For more than 20 years, Gabe Brown has been zeroing in on bringing the soil on his North Dakota farm back to life.
“In 1991, NRCS did a water infiltration test on our crop ground. At the time, it infiltrated ½ inch per hour,” he recalls. “If it rained more than that, water would pond and run off, causing erosion.”
Because Brown has learned how to better manage the soil, those same acres can absorb water at over 30 inches per hour today, according to testing by soil scientist John Norman using a dual-head infiltrometer.
“Healthy soil should resemble marbles in a jar. The marbles are the soil aggregates, and the space between the marbles is the pores that allow water to infiltrate,” Brown explains. “Tillage destroys soil aggregates, and the soil biology that helps form them.”
Since 1994, no-till has been a key component of his soil health management system – and a core principle of regenerative agriculture. Stacked with other regenerative practices (integrating cover crops, growing an array of cash crops, adding livestock where possible), the soil structure on Brown Ranch has transformed into a healthy ecosystem.
The soil health pioneer’s next step: Educate more farmers on the importance of relying on nature to enhance the functionality of the ecological community. Through Understanding Ag, a company he, along with Ray Archuleta, Allen Williams, and Shane New, founded in 2017, Brown is realizing that goal.
Recently partnering with General Mills, the consulting firm is teaching oat producers how to reap the benefits of regenerative practices. “We are working with people like Paul Overby, so they can advance the health of their soils while increasing profitability,” Brown says. “In turn, he can supply a high-quality product to General Mills.”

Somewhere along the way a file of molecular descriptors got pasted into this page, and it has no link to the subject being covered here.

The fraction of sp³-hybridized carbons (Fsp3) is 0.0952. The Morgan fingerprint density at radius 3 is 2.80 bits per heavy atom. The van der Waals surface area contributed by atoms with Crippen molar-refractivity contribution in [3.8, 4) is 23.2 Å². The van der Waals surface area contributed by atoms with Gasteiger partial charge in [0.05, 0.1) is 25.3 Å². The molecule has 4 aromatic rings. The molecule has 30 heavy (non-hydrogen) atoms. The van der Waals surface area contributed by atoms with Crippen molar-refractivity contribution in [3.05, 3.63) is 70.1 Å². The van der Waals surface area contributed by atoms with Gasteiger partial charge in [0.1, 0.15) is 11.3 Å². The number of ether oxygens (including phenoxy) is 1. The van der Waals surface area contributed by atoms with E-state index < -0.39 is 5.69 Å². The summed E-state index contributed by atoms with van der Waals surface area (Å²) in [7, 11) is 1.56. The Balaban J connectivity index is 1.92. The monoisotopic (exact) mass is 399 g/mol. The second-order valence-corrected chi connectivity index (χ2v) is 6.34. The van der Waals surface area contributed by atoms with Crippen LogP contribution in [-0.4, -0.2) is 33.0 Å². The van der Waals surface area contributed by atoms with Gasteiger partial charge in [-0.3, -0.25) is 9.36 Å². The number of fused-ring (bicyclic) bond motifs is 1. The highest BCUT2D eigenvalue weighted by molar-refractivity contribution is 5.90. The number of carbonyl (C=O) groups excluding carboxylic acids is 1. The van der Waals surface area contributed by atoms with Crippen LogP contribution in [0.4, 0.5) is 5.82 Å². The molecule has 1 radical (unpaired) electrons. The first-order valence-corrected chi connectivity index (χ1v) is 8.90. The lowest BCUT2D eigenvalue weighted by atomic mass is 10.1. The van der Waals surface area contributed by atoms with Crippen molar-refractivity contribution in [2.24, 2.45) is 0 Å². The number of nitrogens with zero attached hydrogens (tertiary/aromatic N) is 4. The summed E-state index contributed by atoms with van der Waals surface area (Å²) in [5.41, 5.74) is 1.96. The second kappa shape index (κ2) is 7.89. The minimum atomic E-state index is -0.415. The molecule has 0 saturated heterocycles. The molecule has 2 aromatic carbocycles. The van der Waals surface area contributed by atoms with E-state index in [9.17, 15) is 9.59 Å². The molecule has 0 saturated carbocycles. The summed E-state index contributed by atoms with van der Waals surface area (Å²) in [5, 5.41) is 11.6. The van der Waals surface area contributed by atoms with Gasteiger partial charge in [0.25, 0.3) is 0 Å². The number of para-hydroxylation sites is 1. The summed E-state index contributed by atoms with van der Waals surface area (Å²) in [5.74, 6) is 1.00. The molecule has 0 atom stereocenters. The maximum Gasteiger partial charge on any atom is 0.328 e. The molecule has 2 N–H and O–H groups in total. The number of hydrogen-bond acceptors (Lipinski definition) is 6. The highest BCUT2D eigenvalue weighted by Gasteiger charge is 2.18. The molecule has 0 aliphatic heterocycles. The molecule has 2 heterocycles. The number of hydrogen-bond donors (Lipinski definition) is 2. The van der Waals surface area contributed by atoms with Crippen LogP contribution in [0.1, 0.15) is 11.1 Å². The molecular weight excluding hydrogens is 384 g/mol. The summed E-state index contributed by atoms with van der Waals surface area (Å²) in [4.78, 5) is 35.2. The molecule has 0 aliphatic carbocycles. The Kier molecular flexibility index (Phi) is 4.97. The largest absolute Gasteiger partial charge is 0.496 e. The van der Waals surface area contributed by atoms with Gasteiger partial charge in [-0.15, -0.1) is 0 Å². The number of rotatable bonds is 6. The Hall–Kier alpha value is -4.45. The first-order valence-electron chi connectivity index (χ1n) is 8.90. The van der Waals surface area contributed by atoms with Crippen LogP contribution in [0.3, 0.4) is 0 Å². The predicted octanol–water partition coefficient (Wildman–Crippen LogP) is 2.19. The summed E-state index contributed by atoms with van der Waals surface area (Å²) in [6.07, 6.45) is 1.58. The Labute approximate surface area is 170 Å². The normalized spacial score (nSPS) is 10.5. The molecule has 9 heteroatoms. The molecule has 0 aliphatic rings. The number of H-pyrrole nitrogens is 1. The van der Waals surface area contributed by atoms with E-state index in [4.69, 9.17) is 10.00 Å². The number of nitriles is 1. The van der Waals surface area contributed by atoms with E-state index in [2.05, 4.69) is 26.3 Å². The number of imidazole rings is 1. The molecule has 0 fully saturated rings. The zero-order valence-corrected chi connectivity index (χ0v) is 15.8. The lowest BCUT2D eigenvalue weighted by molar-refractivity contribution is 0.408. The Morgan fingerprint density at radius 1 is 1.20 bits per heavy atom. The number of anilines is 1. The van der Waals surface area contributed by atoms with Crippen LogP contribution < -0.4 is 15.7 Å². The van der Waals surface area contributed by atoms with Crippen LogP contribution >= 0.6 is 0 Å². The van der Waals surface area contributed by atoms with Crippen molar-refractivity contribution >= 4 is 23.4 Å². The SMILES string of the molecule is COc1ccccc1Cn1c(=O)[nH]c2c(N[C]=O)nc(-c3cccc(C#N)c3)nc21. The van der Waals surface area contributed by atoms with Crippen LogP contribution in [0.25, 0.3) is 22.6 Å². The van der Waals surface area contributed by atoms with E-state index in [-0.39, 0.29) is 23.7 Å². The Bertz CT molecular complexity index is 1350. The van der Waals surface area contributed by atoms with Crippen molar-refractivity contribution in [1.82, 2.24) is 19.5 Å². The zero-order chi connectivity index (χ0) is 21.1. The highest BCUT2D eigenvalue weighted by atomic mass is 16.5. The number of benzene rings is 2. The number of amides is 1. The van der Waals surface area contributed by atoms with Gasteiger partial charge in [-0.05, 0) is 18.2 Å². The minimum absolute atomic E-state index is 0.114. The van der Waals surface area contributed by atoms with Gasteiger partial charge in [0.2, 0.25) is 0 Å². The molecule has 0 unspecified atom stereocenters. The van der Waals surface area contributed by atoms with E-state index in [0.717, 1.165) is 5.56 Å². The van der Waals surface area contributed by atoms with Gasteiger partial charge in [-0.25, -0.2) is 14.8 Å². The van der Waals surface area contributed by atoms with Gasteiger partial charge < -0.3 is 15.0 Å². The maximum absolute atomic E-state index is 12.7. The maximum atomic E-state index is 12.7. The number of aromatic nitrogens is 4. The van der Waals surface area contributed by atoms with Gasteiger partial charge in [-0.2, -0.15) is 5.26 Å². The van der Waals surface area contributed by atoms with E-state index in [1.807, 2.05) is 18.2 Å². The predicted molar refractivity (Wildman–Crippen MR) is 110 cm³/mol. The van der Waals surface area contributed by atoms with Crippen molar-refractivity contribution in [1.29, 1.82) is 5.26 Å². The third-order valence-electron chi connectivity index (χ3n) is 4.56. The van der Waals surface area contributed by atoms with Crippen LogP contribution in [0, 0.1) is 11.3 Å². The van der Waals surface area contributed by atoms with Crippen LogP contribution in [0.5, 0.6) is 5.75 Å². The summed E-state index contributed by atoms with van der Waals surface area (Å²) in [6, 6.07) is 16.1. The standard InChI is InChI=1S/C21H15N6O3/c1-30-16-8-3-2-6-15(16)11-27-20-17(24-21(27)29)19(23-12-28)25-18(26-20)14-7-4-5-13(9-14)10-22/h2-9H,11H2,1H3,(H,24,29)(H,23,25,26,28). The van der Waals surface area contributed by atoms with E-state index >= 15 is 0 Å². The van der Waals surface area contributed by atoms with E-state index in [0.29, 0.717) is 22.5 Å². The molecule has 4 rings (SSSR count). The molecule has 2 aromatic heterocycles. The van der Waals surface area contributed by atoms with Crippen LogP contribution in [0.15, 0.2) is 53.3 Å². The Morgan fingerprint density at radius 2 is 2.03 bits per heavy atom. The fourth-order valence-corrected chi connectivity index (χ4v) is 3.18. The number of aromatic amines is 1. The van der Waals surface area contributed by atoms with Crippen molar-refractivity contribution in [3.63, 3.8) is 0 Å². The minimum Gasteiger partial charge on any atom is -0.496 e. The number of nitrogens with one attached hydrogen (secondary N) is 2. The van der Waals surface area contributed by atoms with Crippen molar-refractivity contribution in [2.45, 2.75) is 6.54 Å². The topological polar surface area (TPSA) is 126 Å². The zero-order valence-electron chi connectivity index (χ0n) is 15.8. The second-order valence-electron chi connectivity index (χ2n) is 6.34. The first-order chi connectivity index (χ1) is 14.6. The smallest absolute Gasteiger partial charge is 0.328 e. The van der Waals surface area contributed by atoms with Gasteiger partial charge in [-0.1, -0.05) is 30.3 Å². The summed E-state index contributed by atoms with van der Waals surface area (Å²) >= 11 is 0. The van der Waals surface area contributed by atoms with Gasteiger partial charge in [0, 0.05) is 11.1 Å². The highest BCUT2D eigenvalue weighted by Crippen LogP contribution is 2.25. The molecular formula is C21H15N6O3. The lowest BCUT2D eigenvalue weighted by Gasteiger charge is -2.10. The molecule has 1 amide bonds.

Merging Overby’s interest in soil health with raising food for customers – not just commodities – the Wolford, North Dakota, grower is moving beyond what he knows to learn more.
Go beyond what you know
Economics, labor, and conservation came into play when Overby decided to convert from conventional till to no-till nearly 15 years ago.
“Because air seeders had the ability to be wider than a conventional double disk drill, I went from a 28-foot seeding tool to a 40-foot Morris shank-style air seeder,” he says, adding that he later switched openers to reduce plugging in wet soil.
Increasingly wetter weather patterns also meant fewer days for fieldwork. No-till eliminated two to three tillage passes, and Overby was able to use the good days for seeding rather than tillage.
Although erosion isn’t a serious issue for Overby, some wind erosion did occur on conventionally tilled fields if snow didn’t keep soil covered during the winter.
Before switching to no-till, Overby had a fairly diverse crop rotation to spread risk and workload. “As I started no-till, diverse crops became a management tool for that as well, using sunflowers for deep soil tillage, for example,” he explains.
What he didn’t know until a few years ago was the positive impact this diversity had on soil structure and microbial populations.
“We are raising peas, oats, hard red spring wheat, canola, sunflowers, and soybeans this year,” Overby says. “We have a variety of rooting structures and influences on insects, birds, and microbes going on.”
As he continues to learn about the ecological component of regenerative practices, creating buffer strips around wetlands and field edges, where soil was not producing a good crop, further promotes helpful insects and birds.
For the past decade, Overby has also been working to incorporate cover crops.
“At a meeting several years ago, Gabe said something that stuck with me. ‘If you are trying to no-till this far north, you need to get your soil biology working for you by adding some cover crops first,’” he recalls.
Shortly thereafter, Overby began trying to work cover crops into the farm’s rotation in earnest, but it has been difficult.